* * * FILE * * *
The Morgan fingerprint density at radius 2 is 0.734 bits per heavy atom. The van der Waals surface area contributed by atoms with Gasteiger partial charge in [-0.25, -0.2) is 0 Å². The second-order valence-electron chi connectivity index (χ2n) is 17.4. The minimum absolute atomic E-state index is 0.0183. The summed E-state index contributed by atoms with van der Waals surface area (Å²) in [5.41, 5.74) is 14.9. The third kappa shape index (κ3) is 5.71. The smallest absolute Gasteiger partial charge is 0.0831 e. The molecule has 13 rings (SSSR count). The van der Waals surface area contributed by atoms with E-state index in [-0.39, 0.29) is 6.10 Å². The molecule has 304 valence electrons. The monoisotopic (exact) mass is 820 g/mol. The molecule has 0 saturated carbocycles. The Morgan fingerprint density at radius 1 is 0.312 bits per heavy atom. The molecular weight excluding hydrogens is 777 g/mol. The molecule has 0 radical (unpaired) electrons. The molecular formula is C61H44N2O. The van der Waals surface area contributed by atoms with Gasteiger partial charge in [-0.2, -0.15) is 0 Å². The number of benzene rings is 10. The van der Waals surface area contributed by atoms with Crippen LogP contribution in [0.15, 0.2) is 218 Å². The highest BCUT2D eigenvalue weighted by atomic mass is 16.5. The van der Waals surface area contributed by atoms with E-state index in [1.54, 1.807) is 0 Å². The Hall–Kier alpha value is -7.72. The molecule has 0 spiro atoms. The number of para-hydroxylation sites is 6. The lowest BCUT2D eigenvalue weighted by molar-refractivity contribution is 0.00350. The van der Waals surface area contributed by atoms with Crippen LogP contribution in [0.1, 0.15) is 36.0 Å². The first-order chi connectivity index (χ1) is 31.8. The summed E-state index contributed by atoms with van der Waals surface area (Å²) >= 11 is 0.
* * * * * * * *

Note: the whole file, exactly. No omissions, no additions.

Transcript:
The Morgan fingerprint density at radius 2 is 0.734 bits per heavy atom. The van der Waals surface area contributed by atoms with Gasteiger partial charge in [-0.25, -0.2) is 0 Å². The second-order valence-electron chi connectivity index (χ2n) is 17.4. The minimum absolute atomic E-state index is 0.0183. The summed E-state index contributed by atoms with van der Waals surface area (Å²) in [5.41, 5.74) is 14.9. The third kappa shape index (κ3) is 5.71. The smallest absolute Gasteiger partial charge is 0.0831 e. The molecule has 13 rings (SSSR count). The van der Waals surface area contributed by atoms with E-state index in [-0.39, 0.29) is 6.10 Å². The molecule has 304 valence electrons. The monoisotopic (exact) mass is 820 g/mol. The molecule has 0 saturated carbocycles. The Morgan fingerprint density at radius 1 is 0.312 bits per heavy atom. The molecular weight excluding hydrogens is 777 g/mol. The molecule has 0 radical (unpaired) electrons. The molecular formula is C61H44N2O. The van der Waals surface area contributed by atoms with Gasteiger partial charge in [-0.2, -0.15) is 0 Å². The number of benzene rings is 10. The van der Waals surface area contributed by atoms with Crippen LogP contribution in [0.15, 0.2) is 218 Å². The highest BCUT2D eigenvalue weighted by atomic mass is 16.5. The van der Waals surface area contributed by atoms with E-state index in [1.54, 1.807) is 0 Å². The Hall–Kier alpha value is -7.72. The molecule has 0 spiro atoms. The number of para-hydroxylation sites is 6. The lowest BCUT2D eigenvalue weighted by molar-refractivity contribution is 0.00350. The van der Waals surface area contributed by atoms with Crippen LogP contribution in [0.1, 0.15) is 36.0 Å². The first-order chi connectivity index (χ1) is 31.8. The summed E-state index contributed by atoms with van der Waals surface area (Å²) >= 11 is 0.